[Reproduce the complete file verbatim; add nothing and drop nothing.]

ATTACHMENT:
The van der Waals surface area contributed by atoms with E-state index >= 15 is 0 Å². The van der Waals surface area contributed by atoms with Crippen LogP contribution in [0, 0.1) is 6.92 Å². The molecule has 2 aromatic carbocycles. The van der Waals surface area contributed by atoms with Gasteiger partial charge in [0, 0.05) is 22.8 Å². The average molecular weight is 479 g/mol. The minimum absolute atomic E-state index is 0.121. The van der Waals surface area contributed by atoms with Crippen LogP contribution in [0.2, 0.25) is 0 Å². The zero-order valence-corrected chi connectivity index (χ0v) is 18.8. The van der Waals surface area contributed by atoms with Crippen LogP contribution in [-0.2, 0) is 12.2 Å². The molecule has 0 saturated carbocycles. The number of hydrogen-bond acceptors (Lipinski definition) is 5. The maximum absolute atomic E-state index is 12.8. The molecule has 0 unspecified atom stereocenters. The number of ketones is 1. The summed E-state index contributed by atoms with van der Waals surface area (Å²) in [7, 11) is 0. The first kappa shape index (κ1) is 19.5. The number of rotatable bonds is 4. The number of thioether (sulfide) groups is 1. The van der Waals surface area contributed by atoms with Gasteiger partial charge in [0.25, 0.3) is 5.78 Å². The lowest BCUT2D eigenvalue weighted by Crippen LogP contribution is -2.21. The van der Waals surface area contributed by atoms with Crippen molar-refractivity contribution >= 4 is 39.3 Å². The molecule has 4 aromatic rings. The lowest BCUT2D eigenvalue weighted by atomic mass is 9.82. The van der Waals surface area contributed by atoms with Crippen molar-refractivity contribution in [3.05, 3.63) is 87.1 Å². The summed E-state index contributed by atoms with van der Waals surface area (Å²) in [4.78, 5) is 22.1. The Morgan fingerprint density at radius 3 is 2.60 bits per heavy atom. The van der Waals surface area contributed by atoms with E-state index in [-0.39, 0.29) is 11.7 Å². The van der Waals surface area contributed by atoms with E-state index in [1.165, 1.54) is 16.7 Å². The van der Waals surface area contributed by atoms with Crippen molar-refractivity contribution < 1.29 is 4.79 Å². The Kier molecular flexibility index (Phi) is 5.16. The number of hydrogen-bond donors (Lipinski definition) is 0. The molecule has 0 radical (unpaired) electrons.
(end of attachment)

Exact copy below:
The van der Waals surface area contributed by atoms with E-state index >= 15 is 0 Å². The van der Waals surface area contributed by atoms with Crippen LogP contribution in [0, 0.1) is 6.92 Å². The molecule has 2 aromatic carbocycles. The van der Waals surface area contributed by atoms with Gasteiger partial charge in [0, 0.05) is 22.8 Å². The average molecular weight is 479 g/mol. The minimum absolute atomic E-state index is 0.121. The van der Waals surface area contributed by atoms with Crippen LogP contribution in [0.2, 0.25) is 0 Å². The zero-order valence-corrected chi connectivity index (χ0v) is 18.8. The van der Waals surface area contributed by atoms with Crippen LogP contribution in [-0.2, 0) is 12.2 Å². The molecule has 0 saturated carbocycles. The number of hydrogen-bond acceptors (Lipinski definition) is 5. The maximum absolute atomic E-state index is 12.8. The molecule has 0 unspecified atom stereocenters. The number of ketones is 1. The summed E-state index contributed by atoms with van der Waals surface area (Å²) in [7, 11) is 0. The first kappa shape index (κ1) is 19.5. The number of rotatable bonds is 4. The number of thioether (sulfide) groups is 1. The van der Waals surface area contributed by atoms with Gasteiger partial charge in [0.25, 0.3) is 5.78 Å². The lowest BCUT2D eigenvalue weighted by Crippen LogP contribution is -2.21. The van der Waals surface area contributed by atoms with Crippen molar-refractivity contribution >= 4 is 39.3 Å². The molecule has 4 aromatic rings. The lowest BCUT2D eigenvalue weighted by atomic mass is 9.82. The van der Waals surface area contributed by atoms with Crippen molar-refractivity contribution in [3.05, 3.63) is 87.1 Å². The summed E-state index contributed by atoms with van der Waals surface area (Å²) in [4.78, 5) is 22.1. The Morgan fingerprint density at radius 3 is 2.60 bits per heavy atom. The van der Waals surface area contributed by atoms with E-state index in [-0.39, 0.29) is 11.7 Å². The van der Waals surface area contributed by atoms with E-state index in [1.165, 1.54) is 16.7 Å². The van der Waals surface area contributed by atoms with Crippen molar-refractivity contribution < 1.29 is 4.79 Å². The Kier molecular flexibility index (Phi) is 5.16. The number of hydrogen-bond donors (Lipinski definition) is 0. The molecule has 0 radical (unpaired) electrons.